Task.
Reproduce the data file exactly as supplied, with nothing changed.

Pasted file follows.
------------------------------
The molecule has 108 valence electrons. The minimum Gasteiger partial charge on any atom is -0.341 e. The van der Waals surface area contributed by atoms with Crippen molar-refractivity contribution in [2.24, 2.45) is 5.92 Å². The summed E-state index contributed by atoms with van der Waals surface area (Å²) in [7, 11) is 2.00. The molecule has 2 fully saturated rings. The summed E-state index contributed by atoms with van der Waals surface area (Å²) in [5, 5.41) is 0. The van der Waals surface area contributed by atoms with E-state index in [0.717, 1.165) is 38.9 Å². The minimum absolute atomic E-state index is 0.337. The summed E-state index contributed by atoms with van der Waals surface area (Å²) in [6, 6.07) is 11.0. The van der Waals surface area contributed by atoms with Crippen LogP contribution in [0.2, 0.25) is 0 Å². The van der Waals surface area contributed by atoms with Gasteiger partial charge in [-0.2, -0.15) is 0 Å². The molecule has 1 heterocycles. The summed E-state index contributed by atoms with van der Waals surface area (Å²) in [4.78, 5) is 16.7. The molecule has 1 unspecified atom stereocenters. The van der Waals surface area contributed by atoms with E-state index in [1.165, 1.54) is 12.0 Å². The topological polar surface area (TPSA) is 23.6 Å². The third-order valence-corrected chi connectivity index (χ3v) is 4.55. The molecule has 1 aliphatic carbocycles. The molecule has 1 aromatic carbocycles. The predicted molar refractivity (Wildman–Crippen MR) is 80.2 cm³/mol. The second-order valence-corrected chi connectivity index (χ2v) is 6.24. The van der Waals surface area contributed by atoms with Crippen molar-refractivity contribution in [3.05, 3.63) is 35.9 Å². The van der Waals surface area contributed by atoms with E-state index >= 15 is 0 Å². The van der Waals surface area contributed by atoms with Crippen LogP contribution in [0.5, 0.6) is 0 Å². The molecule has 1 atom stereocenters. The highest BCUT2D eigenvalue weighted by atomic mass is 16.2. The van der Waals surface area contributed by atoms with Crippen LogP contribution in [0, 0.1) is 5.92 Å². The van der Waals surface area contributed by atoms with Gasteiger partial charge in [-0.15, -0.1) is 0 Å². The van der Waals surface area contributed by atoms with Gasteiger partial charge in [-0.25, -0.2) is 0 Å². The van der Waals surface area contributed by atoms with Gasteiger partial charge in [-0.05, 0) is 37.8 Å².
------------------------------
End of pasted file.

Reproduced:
The molecule has 108 valence electrons. The minimum Gasteiger partial charge on any atom is -0.341 e. The van der Waals surface area contributed by atoms with Crippen molar-refractivity contribution in [2.24, 2.45) is 5.92 Å². The summed E-state index contributed by atoms with van der Waals surface area (Å²) in [7, 11) is 2.00. The molecule has 2 fully saturated rings. The summed E-state index contributed by atoms with van der Waals surface area (Å²) in [5, 5.41) is 0. The van der Waals surface area contributed by atoms with E-state index in [0.717, 1.165) is 38.9 Å². The minimum absolute atomic E-state index is 0.337. The summed E-state index contributed by atoms with van der Waals surface area (Å²) in [6, 6.07) is 11.0. The van der Waals surface area contributed by atoms with Crippen LogP contribution in [0.2, 0.25) is 0 Å². The van der Waals surface area contributed by atoms with Gasteiger partial charge in [-0.2, -0.15) is 0 Å². The molecule has 1 heterocycles. The summed E-state index contributed by atoms with van der Waals surface area (Å²) in [4.78, 5) is 16.7. The molecule has 1 unspecified atom stereocenters. The van der Waals surface area contributed by atoms with E-state index in [1.165, 1.54) is 12.0 Å². The topological polar surface area (TPSA) is 23.6 Å². The third-order valence-corrected chi connectivity index (χ3v) is 4.55. The molecule has 1 aliphatic carbocycles. The molecule has 1 aromatic carbocycles. The predicted molar refractivity (Wildman–Crippen MR) is 80.2 cm³/mol. The second-order valence-corrected chi connectivity index (χ2v) is 6.24. The van der Waals surface area contributed by atoms with Crippen molar-refractivity contribution in [3.05, 3.63) is 35.9 Å². The van der Waals surface area contributed by atoms with E-state index >= 15 is 0 Å². The van der Waals surface area contributed by atoms with Crippen LogP contribution in [0.5, 0.6) is 0 Å². The molecule has 1 atom stereocenters. The highest BCUT2D eigenvalue weighted by atomic mass is 16.2. The van der Waals surface area contributed by atoms with Crippen LogP contribution in [0, 0.1) is 5.92 Å². The van der Waals surface area contributed by atoms with Gasteiger partial charge in [-0.15, -0.1) is 0 Å². The van der Waals surface area contributed by atoms with Gasteiger partial charge in [-0.25, -0.2) is 0 Å². The van der Waals surface area contributed by atoms with Gasteiger partial charge in [-0.05, 0) is 37.8 Å².